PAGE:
We have analyzed the splitting characteristics of 75 spheroidal free oscillations excited by the Great 1994 Bolivia and Kuril Islands earthquakes. These spheroidal modes may be roughly subdivided in terms of 8 radial modes, 40 mantle modes, and 27 core-sensitive modes. The splitting of each mode is corrected for the effects of rotation and hydrostatic ellipticity. The remaining signal is due to lateral variations in the mantle and core and may be expressed in terms of so-called splitting functions, which represent a local radial average of the Earth's even three-dimensional heterogeneity. In the surface-wave limit, splitting functions are the equivalent of an even-degree phase velocity map. Each mode is uniquely sensitive to the Earth's structure. Some modes are predominantly sensitive to compressional velocities in the upper mantle, others to shear velocity variations in the lowermost mantle, and some modes "see" the inner core. As part of our analysis, we determine the center frequency and quality factor of each individual mode; these observations constrain the terrestrial monopole. Collectively, the normal-mode splitting observations presented in this paper put constraints on the large-scale, even structure of the entire Earth. We compare the observed splitting functions with predictions from three recent Harvard models: SH12WM13, SKS12WM12, and PS12WM13. These models are constrained by traveltime and waveform data but contain no normal-mode information. We demonstrate that large-scale, even structure is quite accurately represented in current Earth models, but that the splitting of some predominantly compressional modes is not satisfactorily explained. Although a distinct mantle signal is observed in the splitting functions of core-sensitive modes, a characteristic zonal degree 2 pattern is missing. This missing signal is believed to be the result of inner core anisotropy.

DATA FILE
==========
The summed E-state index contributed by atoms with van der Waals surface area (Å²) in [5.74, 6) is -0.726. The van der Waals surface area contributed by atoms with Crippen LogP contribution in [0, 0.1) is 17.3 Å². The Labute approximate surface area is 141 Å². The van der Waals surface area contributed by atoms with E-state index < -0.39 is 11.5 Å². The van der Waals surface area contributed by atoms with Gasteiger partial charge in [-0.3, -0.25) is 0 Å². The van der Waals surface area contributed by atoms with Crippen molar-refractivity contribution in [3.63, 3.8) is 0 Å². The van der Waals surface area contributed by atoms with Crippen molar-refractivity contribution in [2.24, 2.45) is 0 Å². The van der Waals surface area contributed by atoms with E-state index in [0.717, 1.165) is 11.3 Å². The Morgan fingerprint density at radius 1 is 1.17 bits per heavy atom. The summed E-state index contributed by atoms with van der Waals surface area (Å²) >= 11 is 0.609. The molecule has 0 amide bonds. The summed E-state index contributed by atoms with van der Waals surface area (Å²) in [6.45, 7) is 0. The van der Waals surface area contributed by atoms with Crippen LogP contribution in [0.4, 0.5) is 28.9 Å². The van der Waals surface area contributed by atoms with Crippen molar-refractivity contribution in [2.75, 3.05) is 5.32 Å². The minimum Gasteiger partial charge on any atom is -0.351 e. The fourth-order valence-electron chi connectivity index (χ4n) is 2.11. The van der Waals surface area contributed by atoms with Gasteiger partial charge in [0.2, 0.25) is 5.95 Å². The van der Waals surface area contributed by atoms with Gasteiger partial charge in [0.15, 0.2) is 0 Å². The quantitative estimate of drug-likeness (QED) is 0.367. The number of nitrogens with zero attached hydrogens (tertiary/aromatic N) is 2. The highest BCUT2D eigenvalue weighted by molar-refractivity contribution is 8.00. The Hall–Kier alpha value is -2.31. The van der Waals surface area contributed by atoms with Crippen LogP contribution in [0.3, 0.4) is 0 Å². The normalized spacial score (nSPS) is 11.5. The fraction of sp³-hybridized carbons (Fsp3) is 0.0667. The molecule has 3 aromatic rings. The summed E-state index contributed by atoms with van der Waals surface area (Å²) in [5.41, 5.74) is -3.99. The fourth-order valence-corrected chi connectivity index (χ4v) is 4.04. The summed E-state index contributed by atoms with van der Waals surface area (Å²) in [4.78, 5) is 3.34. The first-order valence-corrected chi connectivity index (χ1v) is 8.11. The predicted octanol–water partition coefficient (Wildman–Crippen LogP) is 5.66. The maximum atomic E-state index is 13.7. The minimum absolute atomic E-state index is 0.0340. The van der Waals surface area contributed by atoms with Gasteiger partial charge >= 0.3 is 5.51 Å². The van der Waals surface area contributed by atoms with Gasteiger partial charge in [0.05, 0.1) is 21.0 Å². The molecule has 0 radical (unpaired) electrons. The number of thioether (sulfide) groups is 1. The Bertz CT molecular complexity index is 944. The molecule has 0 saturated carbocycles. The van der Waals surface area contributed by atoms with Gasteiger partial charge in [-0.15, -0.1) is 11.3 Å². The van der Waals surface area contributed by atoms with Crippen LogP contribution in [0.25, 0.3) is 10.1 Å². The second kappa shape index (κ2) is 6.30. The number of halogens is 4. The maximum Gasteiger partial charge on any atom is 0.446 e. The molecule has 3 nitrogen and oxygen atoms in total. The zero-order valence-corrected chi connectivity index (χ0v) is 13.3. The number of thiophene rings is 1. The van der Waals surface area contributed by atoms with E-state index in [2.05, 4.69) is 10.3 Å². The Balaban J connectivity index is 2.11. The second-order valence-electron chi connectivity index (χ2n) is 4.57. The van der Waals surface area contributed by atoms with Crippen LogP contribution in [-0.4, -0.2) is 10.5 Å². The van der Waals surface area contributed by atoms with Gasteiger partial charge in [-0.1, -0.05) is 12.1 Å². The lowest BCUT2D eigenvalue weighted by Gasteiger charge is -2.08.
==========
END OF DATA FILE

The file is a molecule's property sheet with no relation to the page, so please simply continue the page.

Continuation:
All Science Journal Classification (ASJC) codes
- Geochemistry and Petrology
- Earth and Planetary Sciences (miscellaneous)
- Space and Planetary Science